What business lessons can you take from football’s Transfer Deadline Day?
PUBLISHED: 11:15 31 January 2018 | UPDATED: 15:08 31 January 2018
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With billions of pounds tied up in TV deals and £200m transfer fees football is accused of becoming more and more commercial each year.
The January transfer window has often been considered an exemplar of this change with agents and players able to cash on in clubs’ desperation to reignite their season.
But sport is a unique industry with its own business models. So what lessons can leaders in other sectors learn from it?
Football finance expert Kieran Maguire, senior teacher in accountancy at University of Liverpool, gave us three things to take away from transfer deadline day.
Be prepared to say no
Whether it’s property, commodities, racehorses, equities or footballers, if you believe in the quality of your assets, you don’t have to accept the first offer for them.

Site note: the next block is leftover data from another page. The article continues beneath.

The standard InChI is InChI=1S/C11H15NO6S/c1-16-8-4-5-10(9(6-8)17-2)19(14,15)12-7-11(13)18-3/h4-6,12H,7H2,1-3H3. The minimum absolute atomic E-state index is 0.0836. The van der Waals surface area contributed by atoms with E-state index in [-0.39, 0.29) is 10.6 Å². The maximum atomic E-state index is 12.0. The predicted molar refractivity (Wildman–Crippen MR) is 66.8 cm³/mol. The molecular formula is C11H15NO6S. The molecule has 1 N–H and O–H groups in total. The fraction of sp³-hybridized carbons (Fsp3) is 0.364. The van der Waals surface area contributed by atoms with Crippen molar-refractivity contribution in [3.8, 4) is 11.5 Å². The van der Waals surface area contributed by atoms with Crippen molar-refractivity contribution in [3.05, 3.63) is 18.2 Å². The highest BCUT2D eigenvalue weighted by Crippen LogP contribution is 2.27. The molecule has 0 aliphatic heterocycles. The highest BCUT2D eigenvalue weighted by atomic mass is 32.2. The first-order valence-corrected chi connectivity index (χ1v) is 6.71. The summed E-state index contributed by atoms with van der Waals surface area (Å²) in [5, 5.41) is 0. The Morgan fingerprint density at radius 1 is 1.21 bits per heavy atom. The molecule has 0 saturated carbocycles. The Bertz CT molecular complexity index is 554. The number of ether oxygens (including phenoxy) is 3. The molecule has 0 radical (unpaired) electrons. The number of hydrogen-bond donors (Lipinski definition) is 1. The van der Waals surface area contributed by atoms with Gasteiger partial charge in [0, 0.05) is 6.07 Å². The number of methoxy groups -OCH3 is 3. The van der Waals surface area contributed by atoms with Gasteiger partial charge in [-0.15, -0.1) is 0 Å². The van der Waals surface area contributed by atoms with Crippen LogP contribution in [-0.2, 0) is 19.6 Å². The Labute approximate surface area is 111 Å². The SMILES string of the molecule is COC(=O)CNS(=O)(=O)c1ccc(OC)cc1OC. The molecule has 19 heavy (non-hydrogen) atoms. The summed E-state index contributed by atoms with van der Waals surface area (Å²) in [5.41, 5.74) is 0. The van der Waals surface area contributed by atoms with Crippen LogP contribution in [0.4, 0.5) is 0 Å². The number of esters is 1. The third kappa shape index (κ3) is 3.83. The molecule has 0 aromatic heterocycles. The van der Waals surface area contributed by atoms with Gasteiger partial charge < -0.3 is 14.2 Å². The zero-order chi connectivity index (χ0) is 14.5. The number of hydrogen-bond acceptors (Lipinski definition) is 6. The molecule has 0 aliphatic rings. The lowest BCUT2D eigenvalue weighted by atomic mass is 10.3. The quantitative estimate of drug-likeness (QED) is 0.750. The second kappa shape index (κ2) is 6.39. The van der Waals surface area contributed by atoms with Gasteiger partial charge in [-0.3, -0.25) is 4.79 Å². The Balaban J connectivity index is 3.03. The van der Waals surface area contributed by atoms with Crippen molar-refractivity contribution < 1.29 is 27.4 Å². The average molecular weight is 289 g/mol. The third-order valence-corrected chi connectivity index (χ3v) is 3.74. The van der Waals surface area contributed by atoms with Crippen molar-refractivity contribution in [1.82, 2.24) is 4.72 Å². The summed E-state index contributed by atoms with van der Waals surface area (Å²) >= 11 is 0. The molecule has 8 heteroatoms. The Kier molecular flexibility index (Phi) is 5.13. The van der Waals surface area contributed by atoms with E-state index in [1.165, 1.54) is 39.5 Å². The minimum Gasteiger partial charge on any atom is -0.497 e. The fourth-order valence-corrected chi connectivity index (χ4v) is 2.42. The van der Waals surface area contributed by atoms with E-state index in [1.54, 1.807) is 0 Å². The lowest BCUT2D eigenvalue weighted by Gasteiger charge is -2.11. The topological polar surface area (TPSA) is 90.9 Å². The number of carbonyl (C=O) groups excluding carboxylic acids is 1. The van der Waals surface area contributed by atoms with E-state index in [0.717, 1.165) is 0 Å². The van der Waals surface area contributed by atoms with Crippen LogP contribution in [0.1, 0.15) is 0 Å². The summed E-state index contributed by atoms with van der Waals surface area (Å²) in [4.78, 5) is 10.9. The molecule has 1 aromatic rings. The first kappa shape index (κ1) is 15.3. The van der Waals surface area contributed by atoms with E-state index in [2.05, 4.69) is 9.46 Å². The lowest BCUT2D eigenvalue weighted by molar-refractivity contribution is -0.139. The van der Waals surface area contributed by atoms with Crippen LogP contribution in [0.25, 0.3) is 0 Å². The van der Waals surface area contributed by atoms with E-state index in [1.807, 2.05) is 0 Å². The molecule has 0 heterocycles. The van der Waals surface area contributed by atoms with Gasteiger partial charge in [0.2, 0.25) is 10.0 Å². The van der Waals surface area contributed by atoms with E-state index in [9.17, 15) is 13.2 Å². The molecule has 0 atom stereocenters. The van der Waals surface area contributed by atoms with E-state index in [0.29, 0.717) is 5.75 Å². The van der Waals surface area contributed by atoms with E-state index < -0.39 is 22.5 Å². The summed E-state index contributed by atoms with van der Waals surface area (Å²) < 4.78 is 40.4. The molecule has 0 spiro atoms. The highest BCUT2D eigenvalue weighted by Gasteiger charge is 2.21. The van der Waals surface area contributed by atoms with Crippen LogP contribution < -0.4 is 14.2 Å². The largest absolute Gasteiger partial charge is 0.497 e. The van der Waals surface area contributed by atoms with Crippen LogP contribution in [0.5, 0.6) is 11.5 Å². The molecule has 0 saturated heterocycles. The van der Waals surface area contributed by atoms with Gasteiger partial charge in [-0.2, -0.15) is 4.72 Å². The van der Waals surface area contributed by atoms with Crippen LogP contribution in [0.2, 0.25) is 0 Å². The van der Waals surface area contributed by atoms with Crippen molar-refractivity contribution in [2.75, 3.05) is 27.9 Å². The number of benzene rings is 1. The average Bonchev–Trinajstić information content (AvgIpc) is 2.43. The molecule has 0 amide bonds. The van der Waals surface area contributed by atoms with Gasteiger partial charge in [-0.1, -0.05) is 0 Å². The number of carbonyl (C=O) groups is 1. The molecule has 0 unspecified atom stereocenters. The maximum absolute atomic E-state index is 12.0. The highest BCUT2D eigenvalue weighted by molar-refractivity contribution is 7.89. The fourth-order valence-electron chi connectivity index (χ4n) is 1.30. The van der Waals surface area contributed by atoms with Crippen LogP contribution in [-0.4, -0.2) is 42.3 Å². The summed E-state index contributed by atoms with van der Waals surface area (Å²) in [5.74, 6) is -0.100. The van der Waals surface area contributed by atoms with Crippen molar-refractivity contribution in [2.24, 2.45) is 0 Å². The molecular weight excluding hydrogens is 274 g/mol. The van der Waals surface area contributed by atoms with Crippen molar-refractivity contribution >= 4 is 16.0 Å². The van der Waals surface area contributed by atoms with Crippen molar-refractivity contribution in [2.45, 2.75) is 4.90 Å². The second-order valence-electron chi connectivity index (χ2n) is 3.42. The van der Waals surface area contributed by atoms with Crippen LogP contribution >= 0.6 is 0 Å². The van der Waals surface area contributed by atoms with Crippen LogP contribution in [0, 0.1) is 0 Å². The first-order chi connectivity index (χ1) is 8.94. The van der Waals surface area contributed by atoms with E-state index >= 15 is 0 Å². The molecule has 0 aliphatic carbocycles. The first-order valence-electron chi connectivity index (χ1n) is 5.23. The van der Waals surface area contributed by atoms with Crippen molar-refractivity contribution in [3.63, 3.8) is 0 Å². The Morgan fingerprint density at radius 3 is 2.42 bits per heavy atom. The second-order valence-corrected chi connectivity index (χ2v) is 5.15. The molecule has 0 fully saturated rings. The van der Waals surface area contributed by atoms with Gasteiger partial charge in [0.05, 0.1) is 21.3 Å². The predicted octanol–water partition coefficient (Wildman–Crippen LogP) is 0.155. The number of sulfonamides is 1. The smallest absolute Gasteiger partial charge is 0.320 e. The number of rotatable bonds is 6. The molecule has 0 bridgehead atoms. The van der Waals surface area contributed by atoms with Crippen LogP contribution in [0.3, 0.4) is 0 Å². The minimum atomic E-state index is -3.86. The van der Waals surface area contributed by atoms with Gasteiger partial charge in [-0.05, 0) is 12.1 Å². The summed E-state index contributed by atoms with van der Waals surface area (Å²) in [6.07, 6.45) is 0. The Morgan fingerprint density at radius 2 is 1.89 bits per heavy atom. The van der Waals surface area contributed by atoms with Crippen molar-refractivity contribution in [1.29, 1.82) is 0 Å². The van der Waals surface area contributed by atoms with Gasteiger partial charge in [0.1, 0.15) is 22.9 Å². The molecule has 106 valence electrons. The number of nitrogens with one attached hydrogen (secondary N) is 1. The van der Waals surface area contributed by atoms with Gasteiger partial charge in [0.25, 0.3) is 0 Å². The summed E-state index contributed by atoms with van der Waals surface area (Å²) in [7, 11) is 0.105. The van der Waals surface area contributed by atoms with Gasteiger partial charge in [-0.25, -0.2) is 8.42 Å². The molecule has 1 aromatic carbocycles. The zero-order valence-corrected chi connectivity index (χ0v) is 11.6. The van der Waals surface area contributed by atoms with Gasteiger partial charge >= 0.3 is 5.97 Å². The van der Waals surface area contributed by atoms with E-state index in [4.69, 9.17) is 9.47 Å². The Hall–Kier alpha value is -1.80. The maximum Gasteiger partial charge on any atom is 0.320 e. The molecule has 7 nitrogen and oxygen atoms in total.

Norwich showed this in relation to the sale of Alex Pritchard. Huddersfield were desperate to sign him, and being firm and rejecting the first couple of offers boosted the sale price by about £3m.
Don’t put your eggs in one basket
In 2016/17 a few clubs gambled on trying to ‘buy’ promotion by spending large sums, leaving themselves exposed to Financial Fair Play (FFP) constraints if the gamble failed to materialise. FFP is based on financial performance over three years.
Aston Villa are such an example. They spent an estimated £85m in 2016/17 on new players such as Ross McCormack, Jonathan Kodija and Scott Hogan, and assumed this would ensure they bounced back to the Premier League at the first attempt. They finished a forgettable 13th. This meant that manager Steve Bruce has had to balance the books this season by selling players, and relying on loan signings to achieve a decent position in the table.
Cash is king.
Those clubs who have lived within their means, and have built up a cash reserve, are in a position to pick up bargains.
This is because selling clubs become desperate to offload unwanted players.
If the buyer can offer a cash deal, instead of paying by instalments, then deals can be struck at bargain prices.